This is a list of British words not widely used in the United States. In Canada, New Zealand, India, South Africa, and Australia, some of the British terms listed are used, although another usage is often preferred. Words with specific British English meanings that have different meanings in American and/or additional meanings common to both languages (e.g. pants, cot) are to be found at List of words having different meanings in American and British English. When such words are herein used or referenced, they are marked with the flag [DM] (different meaning). Asterisks (*) denote words and meanings having appreciable (that is, not occasional) currency in American English, but are nonetheless notable for their relatively greater frequency in British speech and writing. British English spelling is consistently used throughout the article, except when explicitly referencing American terms. A abseil  a German loanword for descending on a rope (US rappel) accountancy * keeping financial accounts; the relat ...more...

Romance languages


The Romance languages (sometimes called the Romanic languages, Latin languages, or Neo-Latin languages) are the modern languages that evolved from Vulgar Latin between the sixth and ninth centuries and that thus form a branch of the Italic languages within the Indo-European language family. Today, around 800 million people are native speakers worldwide, mainly in Europe, Africa and the Americas, but also elsewhere. Additionally, the major Romance languages have many non-native speakers and are in widespread use as lingua francas. This is especially the case for French, which is in widespread use throughout Central and West Africa, Madagascar, Mauritius and the Maghreb. The five most widely spoken Romance languages by number of native speakers are Spanish (470 million), Portuguese (250 million), French (150 million), Italian (60 million), and Romanian (25 million). Because of the difficulty of imposing boundaries on a continuum, various counts of the modern Romance languages are given; for example, Dalby li ...more...

Jahangir Khoja


Battle at the River Honbasi near Aksu, 1828 Jahanghir Khoja, Jāhangīr Khwāja, or Jihangir Khoja (Uyghur: جهانگیر خوجا‎ , جهانگير خوجة , Chinese: 張格爾; pinyin: Zhānggé'ěr; 1788 – 1828) was a member of the influential East Turkestan Afaqi khoja clan, who managed to wrest Kashgaria from the Qing Empire's power for a few years in the 1820s. Career Burhan ad-Din, a Khoja of the White Mountain faction, was the grandfather of Jahangir. Before rebellion broke out in May 1826 and during a fortuitously timed earthquake that destroyed most towns in the Ferghana Valley, Jahangir Khoja managed to flee to Kashgar from Kokand, where he had been held in prison in accordance with a secret agreement concluded between the Khanate of Kokand and Qing dynasty China concerning descendants of Appak khoja. Among Jahangir's troops were Kirghiz, Tajiks and White Mountain fighters. After appearing in Kashgar with only several hundred of his followers, he quickly increased his force with volunteers, and within several months had coll ...more...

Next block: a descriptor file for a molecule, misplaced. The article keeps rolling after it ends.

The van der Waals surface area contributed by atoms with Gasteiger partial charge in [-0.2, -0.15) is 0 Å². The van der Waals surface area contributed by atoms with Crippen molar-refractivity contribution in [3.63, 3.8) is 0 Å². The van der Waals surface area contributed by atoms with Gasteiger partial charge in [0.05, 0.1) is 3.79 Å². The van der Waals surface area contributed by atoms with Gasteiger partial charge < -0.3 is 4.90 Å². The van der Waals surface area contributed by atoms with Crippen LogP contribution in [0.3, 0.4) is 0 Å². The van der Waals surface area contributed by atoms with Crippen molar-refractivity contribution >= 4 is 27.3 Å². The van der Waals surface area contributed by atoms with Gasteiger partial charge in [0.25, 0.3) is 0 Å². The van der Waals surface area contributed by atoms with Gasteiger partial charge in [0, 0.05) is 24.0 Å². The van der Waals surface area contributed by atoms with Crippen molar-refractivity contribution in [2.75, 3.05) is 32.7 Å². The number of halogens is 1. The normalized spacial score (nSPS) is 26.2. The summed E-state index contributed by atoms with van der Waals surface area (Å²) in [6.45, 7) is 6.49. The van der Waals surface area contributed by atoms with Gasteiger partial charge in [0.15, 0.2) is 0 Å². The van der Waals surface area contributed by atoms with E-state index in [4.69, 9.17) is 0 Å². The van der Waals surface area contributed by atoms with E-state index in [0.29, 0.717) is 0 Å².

Star Wars: Episode I – The Phantom Menace


Star Wars: Episode I – The Phantom Menace is a 1999 American epic space opera film written and directed by George Lucas, produced by Lucasfilm and distributed by 20th Century Fox. It is the first installment in the Star Wars prequel trilogy and stars Liam Neeson, Ewan McGregor, Natalie Portman, Jake Lloyd, Ian McDiarmid, Anthony Daniels, Kenny Baker, Pernilla August, and Frank Oz. The film is set 32 years before the original film, and follows Jedi Knight Qui-Gon Jinn and his apprentice Obi-Wan Kenobi as they protect Queen Amidala, in hopes of securing a peaceful end to a large-scale interplanetary trade dispute. Joined by Anakin Skywalker—a young slave with unusually strong natural powers of the Force—they simultaneously contend with the mysterious return of the Sith. Lucas began production of this film after he determined that film special effects had advanced to the level he wanted for the fourth film in the saga. Filming started on June 26, 1997, at locations including Leavesden Film Studios and the Tunis ...more...

British soldiers in the eighteenth century


Redcoat soldier of the 29th Regiment of Foot in 1742 A redcoat soldier in the British Army during the 18th century would have faced war in a number of theatres throughout the European continent, the Americas and the colonies of the British Empire; the Jacobite rising of 1745, the Seven Years' War between 1756–63, the American War of Independence between 1775–83, and the French Revolutionary Wars between 1792–1802. At the start of the 19th century, and as part of an army going through extensive gradual reform, he would face the ensuing Napoleonic Wars from 1803–15. Life for a redcoat soldier was often tough and challenging. Plenty of training was needed before a soldier could enter the battlefield; drills and exercises had to be strictly followed as punishments were applied for even the most minor of mistakes. A soldier in the army British Grenadier of the 40th Regiment of Foot in 1767 The British Army in the 18th century was commonly seen as disciplined, regimented and harsh. Camp life was dirty an ...more...

List of bank runs